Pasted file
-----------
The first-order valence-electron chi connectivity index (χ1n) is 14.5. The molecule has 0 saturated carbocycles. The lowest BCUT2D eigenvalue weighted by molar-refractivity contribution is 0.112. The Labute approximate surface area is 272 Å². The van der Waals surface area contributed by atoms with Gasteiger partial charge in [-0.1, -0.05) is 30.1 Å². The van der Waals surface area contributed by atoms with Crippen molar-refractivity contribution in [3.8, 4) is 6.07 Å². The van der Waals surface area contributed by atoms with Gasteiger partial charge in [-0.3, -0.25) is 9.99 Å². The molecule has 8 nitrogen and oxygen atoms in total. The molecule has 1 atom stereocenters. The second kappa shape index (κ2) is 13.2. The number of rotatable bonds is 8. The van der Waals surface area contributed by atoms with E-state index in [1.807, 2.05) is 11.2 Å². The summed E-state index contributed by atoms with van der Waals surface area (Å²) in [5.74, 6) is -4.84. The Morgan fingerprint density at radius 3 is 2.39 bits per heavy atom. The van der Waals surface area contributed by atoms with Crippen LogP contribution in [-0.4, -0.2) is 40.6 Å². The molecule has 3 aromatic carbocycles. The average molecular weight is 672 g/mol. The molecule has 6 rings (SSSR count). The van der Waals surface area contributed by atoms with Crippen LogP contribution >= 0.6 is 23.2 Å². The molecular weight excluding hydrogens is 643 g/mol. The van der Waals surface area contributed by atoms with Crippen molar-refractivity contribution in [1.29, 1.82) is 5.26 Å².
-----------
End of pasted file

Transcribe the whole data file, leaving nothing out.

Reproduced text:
The first-order valence-electron chi connectivity index (χ1n) is 14.5. The molecule has 0 saturated carbocycles. The lowest BCUT2D eigenvalue weighted by molar-refractivity contribution is 0.112. The Labute approximate surface area is 272 Å². The van der Waals surface area contributed by atoms with Gasteiger partial charge in [-0.1, -0.05) is 30.1 Å². The van der Waals surface area contributed by atoms with Crippen molar-refractivity contribution in [3.8, 4) is 6.07 Å². The van der Waals surface area contributed by atoms with Gasteiger partial charge in [-0.3, -0.25) is 9.99 Å². The molecule has 8 nitrogen and oxygen atoms in total. The molecule has 1 atom stereocenters. The second kappa shape index (κ2) is 13.2. The number of rotatable bonds is 8. The van der Waals surface area contributed by atoms with E-state index in [1.807, 2.05) is 11.2 Å². The summed E-state index contributed by atoms with van der Waals surface area (Å²) in [5.74, 6) is -4.84. The Morgan fingerprint density at radius 3 is 2.39 bits per heavy atom. The van der Waals surface area contributed by atoms with Crippen LogP contribution in [-0.4, -0.2) is 40.6 Å². The molecule has 3 aromatic carbocycles. The average molecular weight is 672 g/mol. The molecule has 6 rings (SSSR count). The van der Waals surface area contributed by atoms with Crippen LogP contribution >= 0.6 is 23.2 Å². The molecular weight excluding hydrogens is 643 g/mol. The van der Waals surface area contributed by atoms with Crippen molar-refractivity contribution in [1.29, 1.82) is 5.26 Å².